Format

Send to

Choose Destination
See comment in PubMed Commons below
J Pediatr Gastroenterol Nutr. 2010 May;50(5):521-5. doi: 10.1097/MPG.0b013e3181b1356a.

Development and testing of a CD-ROM program for improving adolescent knowledge of inflammatory bowel disease.

Author information

  • 1Division of Pediatric Gastroenterology, Cincinnati Children's Hospital Medical Center, University of Cincinnati College of Medicine, Cincinnati, OH, USA. lynelle.boamah@med.navy.mil

Abstract

OBJECTIVE:

The aim of this study was to design a theory-based educational program for adolescents with inflammatory bowel disease (IBD) using an interactive multimedia CD-ROM and to test its effectiveness in improving knowledge in IBD.

MATERIALS AND METHODS:

Curriculum-based instruction using educational theory and principles was designed for adolescents on an interactive multimedia CD-ROM. Twenty subjects completed summative evaluation of the CD-ROM measuring gain in knowledge about IBD immediately and 9 months after instruction.

RESULTS:

Subjects found the CD-ROM to be informative, appealing, and easy to use. The mean baseline score of the adolescents on the Crohn's and Colitis Knowledge questionnaire was 12.2 (standard deviation 5.14, range 3-24). After an average of 30 minutes of self-directed learning, adolescent subjects increased their posttest score to a mean of 19.8, a gain of 7.6 points over baseline (95% confidence interval 5.2-10.1, P < 0.0001). Knowledge of medications, disease complications, and gastrointestinal structure and function was gained and retained upon retesting at 9 months with a mean Crohn's and Colitis Knowledge questionnaire score of 17.5 (standard deviation 3.9, range 12-26), which was still an improvement over the mean pretest knowledge score of 12.2 (P < 0.001).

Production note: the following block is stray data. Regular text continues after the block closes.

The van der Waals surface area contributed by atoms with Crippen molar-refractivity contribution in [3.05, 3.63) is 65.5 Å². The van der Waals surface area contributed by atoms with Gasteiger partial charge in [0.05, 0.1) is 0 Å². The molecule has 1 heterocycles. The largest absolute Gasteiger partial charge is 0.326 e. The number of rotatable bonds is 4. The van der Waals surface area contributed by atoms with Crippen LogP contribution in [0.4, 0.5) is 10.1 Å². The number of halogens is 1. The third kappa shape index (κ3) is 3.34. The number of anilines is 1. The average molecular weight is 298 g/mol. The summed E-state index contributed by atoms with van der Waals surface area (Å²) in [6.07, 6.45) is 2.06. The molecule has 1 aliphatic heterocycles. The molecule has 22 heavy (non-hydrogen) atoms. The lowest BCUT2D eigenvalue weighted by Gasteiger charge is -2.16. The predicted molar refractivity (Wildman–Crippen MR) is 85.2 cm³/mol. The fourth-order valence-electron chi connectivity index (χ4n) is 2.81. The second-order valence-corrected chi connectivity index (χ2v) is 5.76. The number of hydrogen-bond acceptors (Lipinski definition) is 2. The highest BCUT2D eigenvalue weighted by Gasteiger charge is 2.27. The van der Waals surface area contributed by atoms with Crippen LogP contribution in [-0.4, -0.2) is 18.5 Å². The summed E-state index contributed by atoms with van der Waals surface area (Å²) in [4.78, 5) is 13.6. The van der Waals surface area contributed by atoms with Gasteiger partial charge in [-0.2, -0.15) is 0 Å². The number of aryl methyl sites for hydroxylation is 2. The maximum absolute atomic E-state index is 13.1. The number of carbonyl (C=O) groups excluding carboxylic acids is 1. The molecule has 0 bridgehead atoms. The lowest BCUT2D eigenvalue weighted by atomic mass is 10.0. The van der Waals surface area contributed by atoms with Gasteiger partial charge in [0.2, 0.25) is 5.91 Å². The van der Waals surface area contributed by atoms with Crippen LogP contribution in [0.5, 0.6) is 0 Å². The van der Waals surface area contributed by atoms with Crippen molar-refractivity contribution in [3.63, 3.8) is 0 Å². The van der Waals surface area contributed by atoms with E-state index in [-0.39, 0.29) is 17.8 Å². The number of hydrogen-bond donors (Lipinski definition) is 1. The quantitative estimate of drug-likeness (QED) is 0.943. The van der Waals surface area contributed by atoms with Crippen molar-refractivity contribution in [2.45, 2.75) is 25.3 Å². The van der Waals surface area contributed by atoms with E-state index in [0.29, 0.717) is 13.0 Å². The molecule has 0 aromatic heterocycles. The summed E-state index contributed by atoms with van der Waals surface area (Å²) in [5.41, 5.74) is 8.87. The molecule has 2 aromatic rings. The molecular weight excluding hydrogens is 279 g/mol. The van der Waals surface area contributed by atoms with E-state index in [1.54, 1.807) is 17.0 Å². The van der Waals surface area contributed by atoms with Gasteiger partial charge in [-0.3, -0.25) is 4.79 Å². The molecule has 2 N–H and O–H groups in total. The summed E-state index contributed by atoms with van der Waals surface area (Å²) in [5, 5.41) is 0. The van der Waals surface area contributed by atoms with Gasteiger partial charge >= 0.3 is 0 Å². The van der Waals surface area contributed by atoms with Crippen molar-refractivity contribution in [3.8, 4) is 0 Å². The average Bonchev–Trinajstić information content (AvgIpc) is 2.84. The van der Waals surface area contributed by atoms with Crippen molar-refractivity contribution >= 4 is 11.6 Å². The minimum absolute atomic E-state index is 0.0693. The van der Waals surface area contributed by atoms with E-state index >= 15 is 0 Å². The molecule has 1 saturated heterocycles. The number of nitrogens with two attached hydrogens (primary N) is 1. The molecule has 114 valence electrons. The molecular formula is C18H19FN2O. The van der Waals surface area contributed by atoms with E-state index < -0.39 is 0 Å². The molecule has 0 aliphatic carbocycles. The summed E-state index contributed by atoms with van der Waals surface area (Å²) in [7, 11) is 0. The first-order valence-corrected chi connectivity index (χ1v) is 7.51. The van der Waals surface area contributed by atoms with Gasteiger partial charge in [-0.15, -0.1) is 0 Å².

CONCLUSIONS:

Adolescents with IBD have low baseline knowledge about their disease. A rigorously developed interactive educational tool is now available for instructing adolescent patients about their IBD.

[PubMed - indexed for MEDLINE]
PubMed Commons home

PubMed Commons

0 comments
How to join PubMed Commons

    Supplemental Content

    Full text links

    Icon for Lippincott Williams & Wilkins
    Loading ...
    Write to the Help Desk